UK.gov funds web video product placement venture
Taxpayer coughs for logos everywhere
At a time when the wisdom of of pinning the UK's economic fate to the fortunes of the global financial sector is being questioned, it's good to know there are people in government concerned with how to encourage innovation - via the monetisation of thousands of hours of poor quality web video.
The government has given a £1.5m taxpayer grant to a London-based company called MirriAd (geddit?), it announced today. The Department for Business' technology strategy board (a tech industry bigwig quango) approved the cash "to develop VIDEOSENSE™, the world's first tool for intelligent automatic video analysis, and perfectly embedding brands (in context) into any online video".
That means digtally inserting logos in YouTube-type web clips, which shockingly enough (what brand doesn't want to be associated with videos of cats playing piano?) have proved difficult to profit from. Google has admitted YouTube currently only makes business sense as a loss leader to direct traffic to its search engine.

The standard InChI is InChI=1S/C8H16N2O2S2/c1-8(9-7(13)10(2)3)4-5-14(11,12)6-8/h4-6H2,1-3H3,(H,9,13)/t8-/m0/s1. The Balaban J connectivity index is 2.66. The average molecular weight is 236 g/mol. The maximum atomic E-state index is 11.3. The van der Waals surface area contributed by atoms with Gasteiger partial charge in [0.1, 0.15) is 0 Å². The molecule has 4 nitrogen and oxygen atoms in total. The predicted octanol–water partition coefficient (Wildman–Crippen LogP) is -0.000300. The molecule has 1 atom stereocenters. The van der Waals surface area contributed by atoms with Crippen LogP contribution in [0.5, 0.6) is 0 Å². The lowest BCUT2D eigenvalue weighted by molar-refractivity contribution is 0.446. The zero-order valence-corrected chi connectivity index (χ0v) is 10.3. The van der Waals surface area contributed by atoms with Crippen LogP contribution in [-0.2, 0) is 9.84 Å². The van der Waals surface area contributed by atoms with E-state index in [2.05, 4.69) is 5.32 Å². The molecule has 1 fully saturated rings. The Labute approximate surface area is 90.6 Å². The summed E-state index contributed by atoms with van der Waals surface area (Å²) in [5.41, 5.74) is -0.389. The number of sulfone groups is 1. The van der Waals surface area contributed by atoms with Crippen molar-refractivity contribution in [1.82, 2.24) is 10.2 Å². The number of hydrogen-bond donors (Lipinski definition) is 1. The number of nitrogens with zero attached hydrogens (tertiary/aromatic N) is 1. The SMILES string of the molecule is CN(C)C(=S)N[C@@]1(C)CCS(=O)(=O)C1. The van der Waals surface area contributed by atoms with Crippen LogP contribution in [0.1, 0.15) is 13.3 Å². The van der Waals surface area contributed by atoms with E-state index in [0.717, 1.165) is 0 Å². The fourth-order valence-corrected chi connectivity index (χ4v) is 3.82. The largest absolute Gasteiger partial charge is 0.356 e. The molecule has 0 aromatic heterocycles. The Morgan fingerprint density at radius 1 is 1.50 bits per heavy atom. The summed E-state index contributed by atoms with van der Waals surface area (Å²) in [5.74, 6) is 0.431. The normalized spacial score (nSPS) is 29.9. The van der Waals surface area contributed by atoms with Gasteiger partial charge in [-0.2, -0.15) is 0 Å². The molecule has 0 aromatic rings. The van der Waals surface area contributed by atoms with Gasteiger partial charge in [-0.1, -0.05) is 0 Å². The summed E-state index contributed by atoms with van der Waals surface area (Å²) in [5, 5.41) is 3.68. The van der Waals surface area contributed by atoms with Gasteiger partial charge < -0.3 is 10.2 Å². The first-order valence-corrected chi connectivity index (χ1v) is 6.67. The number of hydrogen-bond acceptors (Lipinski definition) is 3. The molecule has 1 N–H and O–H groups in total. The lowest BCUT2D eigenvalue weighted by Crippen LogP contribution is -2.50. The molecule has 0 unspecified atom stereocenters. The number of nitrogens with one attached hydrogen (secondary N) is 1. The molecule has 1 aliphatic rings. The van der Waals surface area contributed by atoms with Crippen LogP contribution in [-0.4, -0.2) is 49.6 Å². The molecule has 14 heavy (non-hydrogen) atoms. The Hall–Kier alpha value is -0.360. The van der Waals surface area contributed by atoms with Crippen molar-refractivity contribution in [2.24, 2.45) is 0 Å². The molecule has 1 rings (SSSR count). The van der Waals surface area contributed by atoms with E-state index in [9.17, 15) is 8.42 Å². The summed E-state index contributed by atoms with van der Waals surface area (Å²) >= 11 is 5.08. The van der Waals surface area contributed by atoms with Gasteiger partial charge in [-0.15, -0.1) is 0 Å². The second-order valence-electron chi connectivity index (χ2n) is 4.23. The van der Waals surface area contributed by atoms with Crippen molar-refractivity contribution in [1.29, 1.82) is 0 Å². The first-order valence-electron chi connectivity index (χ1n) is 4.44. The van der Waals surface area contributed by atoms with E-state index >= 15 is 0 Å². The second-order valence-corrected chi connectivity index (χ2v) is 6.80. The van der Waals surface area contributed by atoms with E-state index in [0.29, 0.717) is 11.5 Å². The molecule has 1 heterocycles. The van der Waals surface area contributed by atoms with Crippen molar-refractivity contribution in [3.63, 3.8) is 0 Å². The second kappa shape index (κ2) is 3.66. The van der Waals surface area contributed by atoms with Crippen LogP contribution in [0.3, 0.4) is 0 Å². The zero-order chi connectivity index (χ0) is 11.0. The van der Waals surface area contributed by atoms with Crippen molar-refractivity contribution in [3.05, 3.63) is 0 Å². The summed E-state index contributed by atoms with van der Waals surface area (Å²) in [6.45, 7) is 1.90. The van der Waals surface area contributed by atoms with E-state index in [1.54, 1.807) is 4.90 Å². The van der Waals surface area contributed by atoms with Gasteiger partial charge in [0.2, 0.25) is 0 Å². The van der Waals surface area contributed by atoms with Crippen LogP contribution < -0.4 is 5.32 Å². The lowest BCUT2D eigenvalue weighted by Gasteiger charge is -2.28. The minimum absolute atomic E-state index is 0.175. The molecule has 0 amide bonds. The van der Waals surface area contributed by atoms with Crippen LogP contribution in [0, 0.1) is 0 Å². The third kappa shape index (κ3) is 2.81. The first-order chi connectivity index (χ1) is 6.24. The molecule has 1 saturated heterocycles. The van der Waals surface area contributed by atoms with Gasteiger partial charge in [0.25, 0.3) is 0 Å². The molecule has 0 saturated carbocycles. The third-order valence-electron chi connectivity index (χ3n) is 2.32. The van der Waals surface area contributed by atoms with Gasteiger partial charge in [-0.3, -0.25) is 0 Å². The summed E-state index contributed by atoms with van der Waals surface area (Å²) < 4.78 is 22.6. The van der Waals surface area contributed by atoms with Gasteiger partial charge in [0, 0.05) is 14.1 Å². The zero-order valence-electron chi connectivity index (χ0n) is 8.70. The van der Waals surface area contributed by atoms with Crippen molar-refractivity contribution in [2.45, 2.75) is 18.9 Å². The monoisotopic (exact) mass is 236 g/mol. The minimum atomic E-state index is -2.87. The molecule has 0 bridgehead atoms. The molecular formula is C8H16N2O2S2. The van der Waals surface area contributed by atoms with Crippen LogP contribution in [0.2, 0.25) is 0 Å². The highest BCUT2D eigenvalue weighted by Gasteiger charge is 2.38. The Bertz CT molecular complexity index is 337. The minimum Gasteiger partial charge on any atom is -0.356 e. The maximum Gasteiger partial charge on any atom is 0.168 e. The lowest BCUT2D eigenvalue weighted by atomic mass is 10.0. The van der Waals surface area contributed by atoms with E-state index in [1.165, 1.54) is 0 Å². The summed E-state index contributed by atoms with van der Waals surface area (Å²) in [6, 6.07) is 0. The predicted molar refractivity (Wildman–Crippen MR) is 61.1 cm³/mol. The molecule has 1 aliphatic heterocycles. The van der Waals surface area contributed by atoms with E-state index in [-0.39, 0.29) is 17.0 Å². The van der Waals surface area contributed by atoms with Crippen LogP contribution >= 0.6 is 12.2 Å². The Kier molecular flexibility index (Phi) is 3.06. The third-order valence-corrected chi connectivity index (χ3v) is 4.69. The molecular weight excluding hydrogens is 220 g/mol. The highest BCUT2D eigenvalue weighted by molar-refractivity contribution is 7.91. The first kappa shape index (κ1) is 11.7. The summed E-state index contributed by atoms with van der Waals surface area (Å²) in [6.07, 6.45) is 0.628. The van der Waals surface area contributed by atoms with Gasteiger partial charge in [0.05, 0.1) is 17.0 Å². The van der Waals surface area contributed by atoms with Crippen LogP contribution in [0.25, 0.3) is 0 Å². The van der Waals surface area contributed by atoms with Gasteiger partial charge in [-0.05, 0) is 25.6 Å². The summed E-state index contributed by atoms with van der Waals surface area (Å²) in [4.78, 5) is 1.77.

MirriAd CEO Mark Popkiewicz said: "MirriAd successfully takes the concept of product placement, the only advertising format that can't be skipped by the viewer, and delivers a scalable and adaptable advertising solution that can be applied to any content, at any time and in any market."
The system the company is developing hopes to replicate Google's AdSense trick in creating an automated method for placing relevant advertising. MirriAd already does post-production ad placement in movies and TV, but successfully building a machine to do it in volume for the web could open up a market on a different scale. "We will be offering advertisers space to insert their brand into video online that will then be played out over the web with their brand inserted as if it was part of the original," said head of imaging technology Dr Philip McLauchan.
If the technology takes off, people who surrendered their copyright to "user-generated" video sites can therefore look forward to corporate logos being daubed on their creations.
The hosting firm Telecity is developing a server cluster for MirriAd based on Nvidia's Tesla GPUs to handle the massive video data crunching required. Taxpayers' generosity in funding the wheeze will be enjoyed by MirriAd's private backers, who include London Seed Capital, Oxford Technology Management and Seraphim Capital. ®
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